Writing 04: Whistleblowing

Whistleblowing is a contentious subject. Some would say that whistleblowing is akin to being a “traitor,” or even in some cases equivalent to being a “spy,” while others will say that whistleblowers are heroes who make sacrifices for the common good. I believe the question is more nuanced than that, because we have to weigh the potential dangers of whistleblowing and the potential benefits.

First, to highlight the benefits, and why whistleblowing is often an important thing to do. Whistleblowing is sometimes the only way important information can come to light and helps us keep groups accountable for actions that are not reviewable by the public. In fact, whistleblowers are important for that reason, as the act of whistleblowing sparks discussions about what is really going on in an organization. Even if the organization is not sanctioned in any way, there is at least pressure to change for the better, which is inherently a good thing.

On the other hand, whistleblowing has its dangers. For example, the leaking of government secrets is often a a dangerous act due to the complicated nature of politics. Additionally, it is possible that revealing dangerous facts might be misleading, or that people may draw incorrect conclusions due to not knowing the full story. Thus, a whistleblower also has the responsibility of making sure the information revealed will lead to more benefit than harm, especially as the whistleblower is in a better position than the general public is to interpret the released data.

The latter point still has its dangers however. Consider the question: should a whistleblower have an agenda, or should the released facts stand for itself? There is some appeal to the objective idea of “facts stand for themselves,” but in reality it is often impractical. On the other hand, whistleblowing with a strong agenda may cause a strong bias towards inaccurate representations, which may cause unjust harm to the reputation of the organization, or perhaps harm to other groups.

Another point that should be made on the subject of whistleblowing is the way information is released. I am of the opinion that it is never proper to go directly to the media, and that the media is a source of last resort. There are proper channels for which whistleblowing can go through, and by going through these channels first, we may be able to reduce the harm that whistleblowing may cause, as well as provide better context for the interpretation of information. Going straight to the media opens up the information to the general public, and the general public is not always the best group to interpret information, especially in an objective manner.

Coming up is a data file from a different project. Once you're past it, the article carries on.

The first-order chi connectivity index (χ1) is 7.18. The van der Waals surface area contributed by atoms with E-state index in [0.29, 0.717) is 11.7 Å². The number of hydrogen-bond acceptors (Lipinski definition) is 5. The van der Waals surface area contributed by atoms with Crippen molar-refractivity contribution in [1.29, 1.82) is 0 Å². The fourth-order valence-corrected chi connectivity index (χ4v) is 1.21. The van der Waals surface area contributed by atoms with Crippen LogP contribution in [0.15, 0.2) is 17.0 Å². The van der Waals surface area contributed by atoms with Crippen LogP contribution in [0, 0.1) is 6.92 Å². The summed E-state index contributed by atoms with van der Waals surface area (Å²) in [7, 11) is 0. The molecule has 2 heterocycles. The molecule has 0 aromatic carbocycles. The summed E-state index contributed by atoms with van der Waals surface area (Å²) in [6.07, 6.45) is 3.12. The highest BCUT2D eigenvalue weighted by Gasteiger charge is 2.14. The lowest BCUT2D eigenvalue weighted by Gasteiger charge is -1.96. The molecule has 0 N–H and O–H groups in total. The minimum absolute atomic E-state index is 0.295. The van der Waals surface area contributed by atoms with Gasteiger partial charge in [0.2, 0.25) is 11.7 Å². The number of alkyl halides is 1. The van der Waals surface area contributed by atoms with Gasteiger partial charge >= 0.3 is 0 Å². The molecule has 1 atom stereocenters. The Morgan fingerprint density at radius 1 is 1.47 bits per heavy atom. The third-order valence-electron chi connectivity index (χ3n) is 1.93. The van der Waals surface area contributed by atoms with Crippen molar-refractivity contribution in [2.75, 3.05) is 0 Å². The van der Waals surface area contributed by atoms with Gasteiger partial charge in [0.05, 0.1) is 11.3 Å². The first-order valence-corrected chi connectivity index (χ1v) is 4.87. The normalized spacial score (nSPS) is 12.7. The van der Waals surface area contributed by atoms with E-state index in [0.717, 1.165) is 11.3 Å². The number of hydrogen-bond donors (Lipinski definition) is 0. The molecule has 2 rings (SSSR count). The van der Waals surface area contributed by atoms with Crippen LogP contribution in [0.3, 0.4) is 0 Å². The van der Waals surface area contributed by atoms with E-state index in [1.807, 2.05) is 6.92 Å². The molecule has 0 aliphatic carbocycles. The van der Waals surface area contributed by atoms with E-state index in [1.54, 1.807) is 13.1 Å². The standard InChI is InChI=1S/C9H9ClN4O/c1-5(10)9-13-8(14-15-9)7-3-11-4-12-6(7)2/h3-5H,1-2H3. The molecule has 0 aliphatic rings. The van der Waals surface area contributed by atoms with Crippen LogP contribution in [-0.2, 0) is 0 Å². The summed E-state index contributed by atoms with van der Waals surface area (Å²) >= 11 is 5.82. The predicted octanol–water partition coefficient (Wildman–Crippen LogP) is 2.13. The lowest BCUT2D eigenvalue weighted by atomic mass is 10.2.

As can be seen, there are many many nuances to what justifies “proper” whistleblowing. To provide an example of how these nuances may play out, let us consider the subject of Chelsea Manning. First, let’s weigh the benefits and negatives of the case. First, Chelsea released a video allegedly showing an Apache Helicopter opening fire on and killing potentially innocent citizens, which sparked debate on what our military is doing in the Middle East and how the military makes decisions. This can be considered a benefit, as the debate sparked could help educate citizens, while also putting pressure on the military to review decisions made. On the other hand, the video was very shocking to citizens who are unused to seeing combat, and so the reaction may have been more emotionally charged than objective, which may have caused more harm than good.

Additionally, what is less known perhaps is that Chelsea had also released a bulk of other information, including some diplomatic cables, and the manner in which she released information was haphazard at best: she simply released as much info as she could. This is an extremely irresponsible way of whistleblowing, as the information released could potentially endanger political relationships without having a positive benefit as the released cables did not spark any meaningful discussion as the attention was focused on the video.

As another consideration, Chelsea did not seem to have a good reason to release the files she did, judging from her haphazard nature. In fact, from a documentary on Chelsea, it appeared she may in fact have released the files out of spite, which is certainly not a good reason. All in all, while her whistleblowing did create some solid discussions, her haphazard methodology and lack of a clear intent would make me question whether or not the action was justified, and to me Chelsea Manning is not the hero that others may think.